Updated: March 18, 2021 06:59 AM GMT
The plight of Karen villagers has garnered attention in Thailand, especially after Karen activist Porlajee 'Billy' Rakchongcharoen was found to have been murdered in 2014. (Photo supplied)
Ethnic minority Karen Christians who were evicted by force from their ancestral land inside a protected nature reserve will not be allowed to return to their homes, Thai Prime Minister Prayut Chan-o-cha has said.
The villagers were forced to leave their wooden homes in 2011 after officials in Kaeng Krachan National Park in Phetchaburi province burned their homes and rice barns.
The officials said the indigenous forest dwellers had been encroaching on protected forest and hunting game illegally.
Over the past decade the villagers have sought to return to their former homes in the villages of Bang Kloi and Jai Paen Din.
Earlier this week, the evicted villagers staged a protest outside Parliament House where they demanded that their rights to live on their ancestral land be respected.
Although Prayut, a former army chief who seized power in a coup in 2014, says he will consider the indigenous people’s demands, he has categorically stated that they will not be allowed to return to live in protected areas within the national park.
“No one will ever be allowed to return to live in Bang Kloi-Jai Paen Din village,” he said. “For those villagers who do not have any farmland, they will be provided with some.”
Some of the Karen villagers recently resettled illegally in Jai Paen Din, deep inside the national park where they have been living for generations and long before the forest was designated a protected national park in 1981.
However, their situation remains precarious as they could be evicted again at short notice.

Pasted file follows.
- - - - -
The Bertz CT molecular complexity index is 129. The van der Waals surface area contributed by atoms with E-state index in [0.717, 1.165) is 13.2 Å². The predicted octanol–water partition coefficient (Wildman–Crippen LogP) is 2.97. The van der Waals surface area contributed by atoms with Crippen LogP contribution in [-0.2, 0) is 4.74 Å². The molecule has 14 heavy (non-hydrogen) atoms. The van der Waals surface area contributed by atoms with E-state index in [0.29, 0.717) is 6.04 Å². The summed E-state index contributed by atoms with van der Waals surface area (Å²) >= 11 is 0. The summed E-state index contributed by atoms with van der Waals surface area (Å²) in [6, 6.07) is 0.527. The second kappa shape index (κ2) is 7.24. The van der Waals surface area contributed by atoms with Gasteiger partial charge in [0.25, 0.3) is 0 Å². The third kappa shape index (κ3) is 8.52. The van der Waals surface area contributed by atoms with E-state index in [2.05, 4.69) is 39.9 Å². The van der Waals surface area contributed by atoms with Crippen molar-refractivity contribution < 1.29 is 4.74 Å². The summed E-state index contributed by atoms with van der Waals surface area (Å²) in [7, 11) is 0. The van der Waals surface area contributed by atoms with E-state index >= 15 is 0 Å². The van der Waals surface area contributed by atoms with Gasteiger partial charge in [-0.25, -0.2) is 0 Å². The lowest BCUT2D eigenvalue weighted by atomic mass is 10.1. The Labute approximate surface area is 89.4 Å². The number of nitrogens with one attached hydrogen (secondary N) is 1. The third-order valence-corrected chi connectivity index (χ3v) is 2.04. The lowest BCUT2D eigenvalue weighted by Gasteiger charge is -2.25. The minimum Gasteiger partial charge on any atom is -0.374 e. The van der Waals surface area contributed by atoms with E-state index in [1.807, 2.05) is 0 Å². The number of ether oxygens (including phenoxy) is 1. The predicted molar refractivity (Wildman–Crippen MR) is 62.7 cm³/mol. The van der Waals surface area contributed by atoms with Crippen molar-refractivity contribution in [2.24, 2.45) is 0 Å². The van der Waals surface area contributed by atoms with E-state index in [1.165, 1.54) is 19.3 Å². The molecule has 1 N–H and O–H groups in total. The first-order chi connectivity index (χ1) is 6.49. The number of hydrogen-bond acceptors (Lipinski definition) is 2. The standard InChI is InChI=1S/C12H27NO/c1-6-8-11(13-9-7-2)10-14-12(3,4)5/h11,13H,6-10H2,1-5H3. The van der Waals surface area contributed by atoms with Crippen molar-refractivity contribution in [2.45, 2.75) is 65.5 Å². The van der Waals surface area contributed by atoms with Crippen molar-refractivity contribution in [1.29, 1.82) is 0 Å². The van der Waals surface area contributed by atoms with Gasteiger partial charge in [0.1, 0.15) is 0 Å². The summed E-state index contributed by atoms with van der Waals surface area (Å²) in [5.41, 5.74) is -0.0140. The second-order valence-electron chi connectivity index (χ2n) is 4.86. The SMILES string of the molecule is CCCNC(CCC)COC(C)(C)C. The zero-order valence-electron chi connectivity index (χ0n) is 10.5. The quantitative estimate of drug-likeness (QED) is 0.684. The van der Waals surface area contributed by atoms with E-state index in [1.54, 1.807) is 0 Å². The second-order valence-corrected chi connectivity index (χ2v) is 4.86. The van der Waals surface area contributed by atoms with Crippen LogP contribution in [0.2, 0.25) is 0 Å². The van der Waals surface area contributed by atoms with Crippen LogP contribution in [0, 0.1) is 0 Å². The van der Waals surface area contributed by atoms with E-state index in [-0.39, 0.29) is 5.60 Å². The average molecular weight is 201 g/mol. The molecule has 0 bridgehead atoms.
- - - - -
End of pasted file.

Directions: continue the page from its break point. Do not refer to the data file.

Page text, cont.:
The plight of the Karen villagers has garnered national attention in Thailand, especially after Porlajee “Billy” Rakchongcharoen, a young Karen man who was a father of five and had been campaigning for his people’s right to stay in the forest, was found to have been murdered in 2014, allegedly by park officials.
His remains were found several years later in an oil drum where his body had been burned. As of yet, none of the park officials implicated in Porlajee’s death have been charged with any crimes in what rights activists say is a clear example of state-sponsored impunity in Thailand.
Earlier this month the United Nations said it would visit the community of Karen people in Kaeng Krachan as part of a fact-finding mission.
At the same time, minority rights activists and environmentalists have been staging regular protests on Bangkok on behalf of the villagers, calling for justice for the beleaguered Karen Christians and demanding that the authorities arrest the alleged murderers of Porlajee.
“His death should not go unpunished,” Amnesty International said in a statement.
“Lack of justice for Billy’s disappearance strongly highlights his family’s struggle with a cycle of violations, from forced eviction and destruction of their property in 2010 and 2011; death threats for seeking redress for these violations; his disappearance in 2014; and failure to provide his family with redress,” the rights group said.
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